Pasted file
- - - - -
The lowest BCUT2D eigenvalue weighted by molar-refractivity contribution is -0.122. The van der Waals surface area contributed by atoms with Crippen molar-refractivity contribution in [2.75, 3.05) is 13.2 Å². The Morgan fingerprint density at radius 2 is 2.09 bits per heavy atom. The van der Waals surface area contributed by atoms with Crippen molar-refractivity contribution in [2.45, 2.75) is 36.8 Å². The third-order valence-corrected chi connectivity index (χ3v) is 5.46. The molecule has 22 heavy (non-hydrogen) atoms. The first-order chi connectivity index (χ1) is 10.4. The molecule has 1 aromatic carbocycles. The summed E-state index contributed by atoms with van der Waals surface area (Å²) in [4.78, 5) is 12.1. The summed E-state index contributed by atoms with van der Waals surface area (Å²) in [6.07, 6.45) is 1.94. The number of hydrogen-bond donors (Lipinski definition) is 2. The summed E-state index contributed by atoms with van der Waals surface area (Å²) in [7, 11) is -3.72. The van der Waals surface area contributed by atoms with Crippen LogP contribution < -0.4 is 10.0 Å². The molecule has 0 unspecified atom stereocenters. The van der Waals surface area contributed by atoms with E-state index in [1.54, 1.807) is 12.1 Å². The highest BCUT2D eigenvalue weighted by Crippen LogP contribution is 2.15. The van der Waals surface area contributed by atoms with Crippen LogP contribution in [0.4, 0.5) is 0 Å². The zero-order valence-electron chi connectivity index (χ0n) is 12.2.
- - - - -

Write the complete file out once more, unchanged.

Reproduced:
The lowest BCUT2D eigenvalue weighted by molar-refractivity contribution is -0.122. The van der Waals surface area contributed by atoms with Crippen molar-refractivity contribution in [2.75, 3.05) is 13.2 Å². The Morgan fingerprint density at radius 2 is 2.09 bits per heavy atom. The van der Waals surface area contributed by atoms with Crippen molar-refractivity contribution in [2.45, 2.75) is 36.8 Å². The third-order valence-corrected chi connectivity index (χ3v) is 5.46. The molecule has 22 heavy (non-hydrogen) atoms. The first-order chi connectivity index (χ1) is 10.4. The molecule has 1 aromatic carbocycles. The summed E-state index contributed by atoms with van der Waals surface area (Å²) in [4.78, 5) is 12.1. The summed E-state index contributed by atoms with van der Waals surface area (Å²) in [6.07, 6.45) is 1.94. The number of hydrogen-bond donors (Lipinski definition) is 2. The summed E-state index contributed by atoms with van der Waals surface area (Å²) in [7, 11) is -3.72. The van der Waals surface area contributed by atoms with Crippen LogP contribution < -0.4 is 10.0 Å². The molecule has 0 unspecified atom stereocenters. The van der Waals surface area contributed by atoms with E-state index in [1.54, 1.807) is 12.1 Å². The highest BCUT2D eigenvalue weighted by Crippen LogP contribution is 2.15. The van der Waals surface area contributed by atoms with Crippen LogP contribution in [0.4, 0.5) is 0 Å². The zero-order valence-electron chi connectivity index (χ0n) is 12.2.